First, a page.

Bank of Ghana is reviewing the entire process of licensing new microfinance institutions and that all regional offices of the Bank are being resourced with staff to improve surveillance to intensify its intelligence network.

The Bank intends to improve collaboration with law enforcement agencies to deal swiftly with illegal financial service providers and intensify public education on financial literacy to avoid miscommunication.

Mr Milison Narh, First Deputy Governor of Bank of Ghana, said this on Friday at a media briefing in Accra on the revoking of the licenses of some 70 microfinance institutions in the country.

Mr Narh said there are currently 546 microfinance institutions, comprising 468 microfinance companies, 67 money lending companies and 11 financial non-governmental organizations while 92 institutions are waiting the fulfillment of final approval requirements.

He said the Bank had increased the minimum paid up capital for microfinance companies and money lending companies from GHC 500, 000 and GHC 300,000 respectively to GHC 2,000,000 and that all existing microfinance institutions have up to December 2018 to meet the capital requirements.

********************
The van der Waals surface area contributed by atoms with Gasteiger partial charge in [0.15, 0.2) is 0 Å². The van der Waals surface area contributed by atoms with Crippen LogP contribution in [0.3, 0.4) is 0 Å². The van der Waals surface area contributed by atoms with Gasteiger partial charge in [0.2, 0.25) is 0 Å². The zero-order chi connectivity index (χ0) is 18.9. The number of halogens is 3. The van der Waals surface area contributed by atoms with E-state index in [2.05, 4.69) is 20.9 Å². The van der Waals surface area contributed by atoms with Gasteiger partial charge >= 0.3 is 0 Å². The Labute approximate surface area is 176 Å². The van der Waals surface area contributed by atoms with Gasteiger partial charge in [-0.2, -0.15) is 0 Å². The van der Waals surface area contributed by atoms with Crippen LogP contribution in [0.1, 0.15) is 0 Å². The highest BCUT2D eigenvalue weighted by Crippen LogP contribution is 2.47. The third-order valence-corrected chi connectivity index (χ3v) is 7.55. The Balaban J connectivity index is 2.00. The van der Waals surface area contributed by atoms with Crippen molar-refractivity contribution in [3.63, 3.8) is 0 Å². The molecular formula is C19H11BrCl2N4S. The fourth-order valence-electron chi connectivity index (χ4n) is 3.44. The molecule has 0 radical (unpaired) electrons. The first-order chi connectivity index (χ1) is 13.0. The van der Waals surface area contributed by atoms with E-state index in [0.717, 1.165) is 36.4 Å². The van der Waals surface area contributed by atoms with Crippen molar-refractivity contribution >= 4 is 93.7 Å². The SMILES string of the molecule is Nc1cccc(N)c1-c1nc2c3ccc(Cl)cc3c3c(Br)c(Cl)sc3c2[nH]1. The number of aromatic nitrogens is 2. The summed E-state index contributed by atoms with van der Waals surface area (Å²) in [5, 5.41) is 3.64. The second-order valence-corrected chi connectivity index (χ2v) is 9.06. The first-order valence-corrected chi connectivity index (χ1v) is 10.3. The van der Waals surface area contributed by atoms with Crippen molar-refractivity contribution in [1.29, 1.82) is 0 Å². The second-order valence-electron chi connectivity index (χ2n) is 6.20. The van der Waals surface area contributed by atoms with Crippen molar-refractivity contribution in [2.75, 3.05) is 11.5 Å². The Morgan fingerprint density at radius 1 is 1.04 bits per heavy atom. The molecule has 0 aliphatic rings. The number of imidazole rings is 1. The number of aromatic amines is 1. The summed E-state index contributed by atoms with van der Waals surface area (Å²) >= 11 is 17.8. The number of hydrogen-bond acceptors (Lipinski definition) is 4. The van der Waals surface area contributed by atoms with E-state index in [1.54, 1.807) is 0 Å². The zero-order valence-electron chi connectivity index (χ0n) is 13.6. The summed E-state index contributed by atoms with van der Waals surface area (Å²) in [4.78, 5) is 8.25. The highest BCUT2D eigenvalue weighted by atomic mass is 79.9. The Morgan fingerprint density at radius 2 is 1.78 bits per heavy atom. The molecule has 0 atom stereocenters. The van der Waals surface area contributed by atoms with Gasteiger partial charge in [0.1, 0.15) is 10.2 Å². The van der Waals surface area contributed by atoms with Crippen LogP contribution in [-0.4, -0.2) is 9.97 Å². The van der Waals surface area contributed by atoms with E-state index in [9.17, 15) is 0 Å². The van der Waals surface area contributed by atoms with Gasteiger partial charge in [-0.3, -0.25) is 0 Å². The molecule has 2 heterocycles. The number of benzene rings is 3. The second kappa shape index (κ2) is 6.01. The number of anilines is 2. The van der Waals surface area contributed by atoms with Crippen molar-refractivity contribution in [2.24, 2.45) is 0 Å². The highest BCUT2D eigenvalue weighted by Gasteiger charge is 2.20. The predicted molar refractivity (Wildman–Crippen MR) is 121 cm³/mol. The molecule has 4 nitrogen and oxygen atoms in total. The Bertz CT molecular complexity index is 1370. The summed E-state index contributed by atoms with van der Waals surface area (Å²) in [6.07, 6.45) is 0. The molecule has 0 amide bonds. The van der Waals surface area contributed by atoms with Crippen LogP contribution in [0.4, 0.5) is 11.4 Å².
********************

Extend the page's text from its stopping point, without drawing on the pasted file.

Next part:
Mr Narh said fresh entrants would require the GHC 2 million prior to granting of final license and that the convergence of capital requirement for microfinance companies and money lending companies is to avoid regulatory arbitrage.

He said prior to the licensing of every microfinance institution, the applicant is expected to go through two stages of licensing in accordance with sections 5 and 6 of the Banking Act, 2014 (Act 673) as amended and non-bank financial institutions Act, 2008 (Act 774) respectively.

Mr Narh said the first stage of licensing include submission of an application accompanied by a certified true copy of the certificate of incorporation and company regulations, a business plan indicating five year financial projections.

He said granting of an approval in principle is not a license to operate as a microfinance company but it is as a letter issued to the applicant to fulfill certain conditions to enable the Bank of Ghana issue a license to operate.

Mr Narh said the 70 listed microfinance institutions documents were revoked because they failed to comply with the requirements of the bank.

He said the affected microfinance institutions had not been issued with a final approval and license to operate, stressing that approval in principle expires after six months.

Mr Narh said the accounts of these companies which were frozen are held by some universal banks and that none of such monies are with the Bank of Ghana as being rumored.